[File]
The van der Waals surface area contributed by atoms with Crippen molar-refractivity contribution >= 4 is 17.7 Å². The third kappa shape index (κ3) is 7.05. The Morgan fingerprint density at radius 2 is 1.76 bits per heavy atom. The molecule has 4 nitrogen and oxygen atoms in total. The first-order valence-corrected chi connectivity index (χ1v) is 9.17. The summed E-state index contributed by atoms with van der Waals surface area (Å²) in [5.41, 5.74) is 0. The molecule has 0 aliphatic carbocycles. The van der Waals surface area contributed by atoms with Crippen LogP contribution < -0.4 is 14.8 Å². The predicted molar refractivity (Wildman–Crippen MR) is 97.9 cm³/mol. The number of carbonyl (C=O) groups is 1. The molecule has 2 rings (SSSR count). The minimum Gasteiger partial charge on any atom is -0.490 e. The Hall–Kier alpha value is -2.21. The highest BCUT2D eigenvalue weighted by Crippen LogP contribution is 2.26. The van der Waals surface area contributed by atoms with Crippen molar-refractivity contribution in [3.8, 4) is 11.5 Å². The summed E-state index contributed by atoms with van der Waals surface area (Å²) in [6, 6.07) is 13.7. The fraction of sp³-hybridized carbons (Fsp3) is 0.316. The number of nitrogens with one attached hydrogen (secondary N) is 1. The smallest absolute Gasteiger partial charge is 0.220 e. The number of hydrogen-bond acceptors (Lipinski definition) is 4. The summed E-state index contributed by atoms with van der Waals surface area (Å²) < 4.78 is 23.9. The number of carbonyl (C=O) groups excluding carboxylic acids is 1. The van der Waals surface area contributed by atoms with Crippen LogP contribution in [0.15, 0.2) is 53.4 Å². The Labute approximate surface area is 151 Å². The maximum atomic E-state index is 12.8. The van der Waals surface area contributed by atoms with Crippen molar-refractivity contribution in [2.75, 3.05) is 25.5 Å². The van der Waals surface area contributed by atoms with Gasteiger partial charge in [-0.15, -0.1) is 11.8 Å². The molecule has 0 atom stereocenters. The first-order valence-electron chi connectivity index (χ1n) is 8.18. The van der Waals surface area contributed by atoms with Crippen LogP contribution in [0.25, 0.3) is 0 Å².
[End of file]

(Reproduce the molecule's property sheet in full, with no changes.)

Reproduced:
The van der Waals surface area contributed by atoms with Crippen molar-refractivity contribution >= 4 is 17.7 Å². The third kappa shape index (κ3) is 7.05. The Morgan fingerprint density at radius 2 is 1.76 bits per heavy atom. The molecule has 4 nitrogen and oxygen atoms in total. The first-order valence-corrected chi connectivity index (χ1v) is 9.17. The summed E-state index contributed by atoms with van der Waals surface area (Å²) in [5.41, 5.74) is 0. The molecule has 0 aliphatic carbocycles. The van der Waals surface area contributed by atoms with Crippen LogP contribution < -0.4 is 14.8 Å². The predicted molar refractivity (Wildman–Crippen MR) is 97.9 cm³/mol. The number of carbonyl (C=O) groups is 1. The molecule has 2 rings (SSSR count). The minimum Gasteiger partial charge on any atom is -0.490 e. The Hall–Kier alpha value is -2.21. The highest BCUT2D eigenvalue weighted by Crippen LogP contribution is 2.26. The van der Waals surface area contributed by atoms with Crippen molar-refractivity contribution in [3.8, 4) is 11.5 Å². The summed E-state index contributed by atoms with van der Waals surface area (Å²) in [6, 6.07) is 13.7. The fraction of sp³-hybridized carbons (Fsp3) is 0.316. The number of nitrogens with one attached hydrogen (secondary N) is 1. The smallest absolute Gasteiger partial charge is 0.220 e. The number of hydrogen-bond acceptors (Lipinski definition) is 4. The summed E-state index contributed by atoms with van der Waals surface area (Å²) < 4.78 is 23.9. The number of carbonyl (C=O) groups excluding carboxylic acids is 1. The van der Waals surface area contributed by atoms with Crippen LogP contribution in [0.15, 0.2) is 53.4 Å². The Labute approximate surface area is 151 Å². The maximum atomic E-state index is 12.8. The van der Waals surface area contributed by atoms with Crippen molar-refractivity contribution in [2.75, 3.05) is 25.5 Å². The van der Waals surface area contributed by atoms with Gasteiger partial charge in [-0.15, -0.1) is 11.8 Å². The molecule has 0 atom stereocenters. The first-order valence-electron chi connectivity index (χ1n) is 8.18. The van der Waals surface area contributed by atoms with Crippen LogP contribution in [0.25, 0.3) is 0 Å².